With these characteristics: None
Lythraceae - Crapemyrtle
Leaves: Opposite, or occasionally alternate or whorled near branch ends; simple; 1" to 3" long; 3/4" to 1- 1/2" wide; deciduous; entire; elliptic to oblong; dark green and glabrous on top, glossy; lighter and glabrous beneath, often with hair on midrib; petiole very short or missing; yellow, orange, or red fall color.
Twigs/buds: Twigs slender; almost square in cross-section on young stems; red-green at first turning brown; glabrous. Buds pointed, with 2 outer scales fringed with small hairs; pressed against twig.
Flowers/fruit: Flowers perfect; 1" to 1-1/2" wide; fringed or crinkled petals; showy; white, pink, purple, or red; in 6" to 8" long clusters at the ends of the branches; appear in July to September. Fruit a 6-part capsule that splits open at maturity releasing winged seeds; 1/2" wide; matures in fall and stays on through winter.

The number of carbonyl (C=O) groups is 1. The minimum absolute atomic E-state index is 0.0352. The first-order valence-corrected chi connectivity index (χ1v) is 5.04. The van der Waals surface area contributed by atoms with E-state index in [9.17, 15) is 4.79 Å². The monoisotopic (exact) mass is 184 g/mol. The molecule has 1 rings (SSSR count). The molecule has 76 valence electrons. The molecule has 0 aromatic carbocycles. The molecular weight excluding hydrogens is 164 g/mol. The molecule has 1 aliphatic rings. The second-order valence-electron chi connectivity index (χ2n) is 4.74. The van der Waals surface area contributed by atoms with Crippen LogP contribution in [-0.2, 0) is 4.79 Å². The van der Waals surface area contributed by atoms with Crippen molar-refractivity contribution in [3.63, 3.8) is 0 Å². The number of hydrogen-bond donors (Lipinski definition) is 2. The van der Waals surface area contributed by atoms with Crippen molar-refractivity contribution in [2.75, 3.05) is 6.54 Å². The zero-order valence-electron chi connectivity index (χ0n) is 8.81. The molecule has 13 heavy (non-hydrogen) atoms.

Bark: Gray; smooth; peels off in thin layers exposing gray to brown inner bark; very attractive.
Wood: No information available.
General: Shrub to small tree native to China. Shade intolerant. Sucker (sprout) growth can be a problem.
Landscape Use: Very attractive flowers and bark. My main experience with this shrubby tree was in Alabama, where it was widely planted for its flowers. I found it to be somewhat leggy and awkward when planted as a small street tree, but many cultivars exist with a variety of sizes and growth habits. Would need a warm climate if planted in Utah. Zones 6(5?)-9.
Cultivars: Numerous varieties
- Lythraceae - Crapemyrtle
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